Fig. 2
figure 2

Taxonomic and functional diversity of microbiome in Mount Everest (ME) and the Mariana Trench (MT). A Taxonomic composition between ME and MT. Calculation was performed on species abundancy against the clean reads of metagenome. B Functional diversity between ME and MT. Calculation was performed on KO abundancy against the clean reads of metagenome. C Comparison of dissimilarities of function and taxonomy within ME, within MT and across two habitats. The dissimilarities of functions and taxonomy were reflected by the Bray-Curtis distance. Statistic significances were calculated by Wilcox test (*p-value < 0.05; **p-value < 0.001; ***p-value < 1e−5), while no significance was represented by “NS”. D Sankey network of taxonomy and function between ME and MT. Calculation was performed on 648 representative MAGs (above middle-quality, after removing redundancy). We used class level to reflect taxonomy and KEGG metabolic modules to reflect function. ME-specific taxa and functions were represented in red, and MT-specific were represented in blue, while common taxa and functions were represented in purple. More detailed information is shown in Additional file 1: Fig. S1 and Fig. S6

High environmental specificity in prokaryotic taxa

In addition to the analysis of clean reads, the MAG-based Sankey network also revealed the distinct prokaryotic taxa between ME and MT (see the “Methods” section; Fig. 2D). We further constructed a phylogenetic tree by using 648 representative MAGs (dereplicated at 95% average nucleotide identity (ANI)) and 100 reference genomes from the GTDB [50] (see the “Methods” section, Fig. 3A). Except for two unclassified MAGs, the remaining MAGs were distributed into 47 phyla. Among them, seven phyla were commonly identified at both ME and MT. Regardless of ME or MT, most MAGs belonged to the phylum Proteobacteria, followed by the phyla Chloroflexota, Planctomycetota, Bacteroidota, Actinobacteriota, Marinisomatota, and Gemmatimonadota. Specific phyla from ME samples were Cyanobacteria and Deinococcota. No archaea group was observed in metagenomes from ME, which matched the previous observation based on 16S rRNA gene [11]. Conversely, 38 specific phyla were observed only in MT samples, including four phyla belonging to the archaea domain, i.e., Nanoarchaeota, Thermoplasmatota, Iainarchaeota, and Thermoproteota (formerly known as Thaumarchaeota), and 34 bacterial phyla, such as Chloroflexota, Marinisomatota, Nitrospirota, Planctomycetota, Elusimicrobiota, Hydrogenedentota, and Omnitrophota.

Fig. 3
figure 3

Phylogeny, taxonomy, and comparison genomic and predicted physiological features of MAGs between ME and MT. A Phylogenetic tree of MAGs from ME and MT in the species level. This phylogeny was generated using 648 genomes after dereplication clustered into species level (ANI ≥ 95). Bar plots are shown completeness (red) and contamination (brown) of MAGs. Colorstrip in outer ring represents the occurrence of MAGs between ME and MT in the genus level, such as red for ME, blue for MT, and purpose for present in both (shared genus labeled in outer line). Bootstraps are shown in the purple triangle and are based on 1000 replicated trees. Comparison of B genome size, C GC content, and D predicted optimal growth temperature of MAGs between ME and MT. Red dots and boxes represent the data from ME, while blue dots and boxes represent the data from MT. Significant difference between ME and MT is represented by “*” and “***” where the p-value is less than 0.05 and 1e−5 (Wilcox test), representatively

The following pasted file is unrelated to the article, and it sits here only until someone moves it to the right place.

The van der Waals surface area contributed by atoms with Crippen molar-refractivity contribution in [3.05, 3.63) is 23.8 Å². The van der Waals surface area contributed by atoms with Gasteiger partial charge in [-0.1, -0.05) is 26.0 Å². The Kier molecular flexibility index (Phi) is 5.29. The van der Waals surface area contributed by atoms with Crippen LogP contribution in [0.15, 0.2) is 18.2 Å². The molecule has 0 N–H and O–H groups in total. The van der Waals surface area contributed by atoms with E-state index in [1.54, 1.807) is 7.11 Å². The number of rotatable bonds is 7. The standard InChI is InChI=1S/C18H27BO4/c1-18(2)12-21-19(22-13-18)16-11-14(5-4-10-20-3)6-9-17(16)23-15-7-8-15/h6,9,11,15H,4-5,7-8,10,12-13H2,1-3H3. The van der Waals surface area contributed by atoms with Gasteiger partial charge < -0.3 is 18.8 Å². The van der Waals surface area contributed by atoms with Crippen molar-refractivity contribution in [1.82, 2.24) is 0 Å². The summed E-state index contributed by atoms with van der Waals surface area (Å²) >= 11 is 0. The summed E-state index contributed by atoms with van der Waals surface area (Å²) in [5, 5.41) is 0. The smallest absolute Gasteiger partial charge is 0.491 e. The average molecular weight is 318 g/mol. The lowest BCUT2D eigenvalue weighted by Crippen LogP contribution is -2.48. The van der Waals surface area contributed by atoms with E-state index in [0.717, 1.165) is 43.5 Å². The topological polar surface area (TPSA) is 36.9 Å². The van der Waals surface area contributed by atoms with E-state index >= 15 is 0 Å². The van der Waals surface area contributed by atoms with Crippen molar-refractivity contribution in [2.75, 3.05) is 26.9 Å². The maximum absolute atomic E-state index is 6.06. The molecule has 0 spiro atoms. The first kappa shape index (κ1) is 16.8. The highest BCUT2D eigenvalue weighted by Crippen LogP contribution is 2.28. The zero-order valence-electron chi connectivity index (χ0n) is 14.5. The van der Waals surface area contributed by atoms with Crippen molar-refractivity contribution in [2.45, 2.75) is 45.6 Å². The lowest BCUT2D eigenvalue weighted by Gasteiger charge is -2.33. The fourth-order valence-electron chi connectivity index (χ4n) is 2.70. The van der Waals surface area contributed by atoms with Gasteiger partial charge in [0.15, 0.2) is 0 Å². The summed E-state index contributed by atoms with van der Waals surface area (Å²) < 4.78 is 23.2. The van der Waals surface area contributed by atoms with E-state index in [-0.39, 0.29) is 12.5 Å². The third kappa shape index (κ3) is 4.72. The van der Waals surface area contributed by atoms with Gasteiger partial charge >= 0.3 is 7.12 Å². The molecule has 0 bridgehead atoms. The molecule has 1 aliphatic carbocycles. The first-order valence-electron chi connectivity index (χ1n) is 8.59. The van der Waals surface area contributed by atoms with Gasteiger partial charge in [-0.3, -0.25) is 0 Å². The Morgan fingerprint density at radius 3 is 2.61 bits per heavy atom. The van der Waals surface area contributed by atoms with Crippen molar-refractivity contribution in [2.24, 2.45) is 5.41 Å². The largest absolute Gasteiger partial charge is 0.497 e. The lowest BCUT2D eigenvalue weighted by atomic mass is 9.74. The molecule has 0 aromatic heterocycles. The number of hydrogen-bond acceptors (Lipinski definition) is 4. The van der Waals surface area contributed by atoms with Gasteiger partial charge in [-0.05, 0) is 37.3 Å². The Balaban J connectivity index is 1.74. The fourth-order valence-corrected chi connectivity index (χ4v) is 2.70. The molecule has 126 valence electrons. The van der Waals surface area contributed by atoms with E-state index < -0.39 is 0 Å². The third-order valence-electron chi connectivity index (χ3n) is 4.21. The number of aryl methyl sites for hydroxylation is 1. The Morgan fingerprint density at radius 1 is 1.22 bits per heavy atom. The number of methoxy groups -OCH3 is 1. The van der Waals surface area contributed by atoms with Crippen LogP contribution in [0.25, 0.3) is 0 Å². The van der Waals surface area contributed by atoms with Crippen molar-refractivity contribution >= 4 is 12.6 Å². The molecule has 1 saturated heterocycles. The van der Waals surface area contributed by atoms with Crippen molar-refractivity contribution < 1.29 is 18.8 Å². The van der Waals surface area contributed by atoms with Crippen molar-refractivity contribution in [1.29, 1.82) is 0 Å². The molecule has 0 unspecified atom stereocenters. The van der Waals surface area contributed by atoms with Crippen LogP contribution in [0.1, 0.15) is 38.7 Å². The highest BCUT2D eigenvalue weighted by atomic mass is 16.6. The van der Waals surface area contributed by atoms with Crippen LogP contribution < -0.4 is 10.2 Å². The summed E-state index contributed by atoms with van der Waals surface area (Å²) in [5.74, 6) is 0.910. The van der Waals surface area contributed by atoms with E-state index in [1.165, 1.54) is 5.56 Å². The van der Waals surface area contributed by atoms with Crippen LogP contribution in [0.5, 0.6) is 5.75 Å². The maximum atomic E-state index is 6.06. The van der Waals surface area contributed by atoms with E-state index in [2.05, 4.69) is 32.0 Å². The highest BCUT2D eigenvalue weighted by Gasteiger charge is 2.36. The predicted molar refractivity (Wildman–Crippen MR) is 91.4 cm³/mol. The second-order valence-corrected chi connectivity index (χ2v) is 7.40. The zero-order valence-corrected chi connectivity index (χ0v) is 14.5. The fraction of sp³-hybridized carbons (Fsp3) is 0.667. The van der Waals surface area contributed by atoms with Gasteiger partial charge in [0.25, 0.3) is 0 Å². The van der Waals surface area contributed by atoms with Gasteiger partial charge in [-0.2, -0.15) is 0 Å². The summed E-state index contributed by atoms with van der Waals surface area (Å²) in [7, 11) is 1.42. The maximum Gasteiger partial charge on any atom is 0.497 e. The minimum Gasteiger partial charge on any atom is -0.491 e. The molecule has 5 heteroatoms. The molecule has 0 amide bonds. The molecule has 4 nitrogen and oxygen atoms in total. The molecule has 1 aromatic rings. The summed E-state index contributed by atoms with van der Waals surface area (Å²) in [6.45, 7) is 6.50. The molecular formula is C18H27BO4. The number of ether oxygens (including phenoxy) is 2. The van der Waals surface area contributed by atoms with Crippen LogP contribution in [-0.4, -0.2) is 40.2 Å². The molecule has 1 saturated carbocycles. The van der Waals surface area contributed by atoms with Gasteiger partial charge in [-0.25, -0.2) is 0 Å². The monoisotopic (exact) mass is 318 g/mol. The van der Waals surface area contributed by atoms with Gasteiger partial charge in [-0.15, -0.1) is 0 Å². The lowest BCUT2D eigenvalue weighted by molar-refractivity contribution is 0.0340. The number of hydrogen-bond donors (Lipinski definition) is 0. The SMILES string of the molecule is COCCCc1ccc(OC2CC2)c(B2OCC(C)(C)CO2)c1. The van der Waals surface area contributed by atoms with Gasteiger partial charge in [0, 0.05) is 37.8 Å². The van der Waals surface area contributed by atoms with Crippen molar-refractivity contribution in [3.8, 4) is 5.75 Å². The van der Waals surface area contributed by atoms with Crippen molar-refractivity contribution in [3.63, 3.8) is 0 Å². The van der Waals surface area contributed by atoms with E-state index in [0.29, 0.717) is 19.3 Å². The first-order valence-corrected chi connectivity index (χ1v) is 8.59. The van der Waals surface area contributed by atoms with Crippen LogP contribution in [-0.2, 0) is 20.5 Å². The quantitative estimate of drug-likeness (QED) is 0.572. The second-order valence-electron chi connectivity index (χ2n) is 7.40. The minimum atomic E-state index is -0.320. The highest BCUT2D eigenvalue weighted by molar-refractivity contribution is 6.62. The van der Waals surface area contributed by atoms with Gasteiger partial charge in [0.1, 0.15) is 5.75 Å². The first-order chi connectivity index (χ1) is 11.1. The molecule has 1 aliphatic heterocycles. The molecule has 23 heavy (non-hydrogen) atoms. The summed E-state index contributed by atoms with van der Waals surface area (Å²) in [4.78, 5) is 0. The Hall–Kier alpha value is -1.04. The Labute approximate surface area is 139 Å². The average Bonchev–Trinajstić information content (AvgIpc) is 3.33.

Additionally, ME and MT shared a very small number of taxa, especially at a finer level (at or below the family) (Additional file 1: Fig. S6). For ~92% MAGs above middle-quality, the ANIs between genomes from ME and MT were all less than 80%, lower than the commonly accepted within-family cutoff of genome similarity [60, 61] (Additional file 1: Fig. S4). Furthermore, only eight genera were shared across ME and MT, including the genera Acinetobacter (15 MAGs), Sphingomonas (9 MAGs), Brevundimonas (5 MAGs), Comamonas (6 MAGs), Phenylobacterium (3 MAGs), Pedobacter (3 MAGs), and Nocardioides (9 MAGs) (Fig. 3A, Additional file 1: Fig. S6). At the species level, 29 and 99 species were unique to ME and MT, respectively (Additional file 1: Fig. S6). The only shared species was annotated as Comamonas tsuruhatensis, and the ANI was 96% among C. tsuruhatensis MAGs in ME and MT (Additional file 1: Fig. S4). The above results fully demonstrated that the taxonomic diversity of prokaryotes varied considerably between ME and MT and that most taxa at or below the family level are specific to either ME or MT.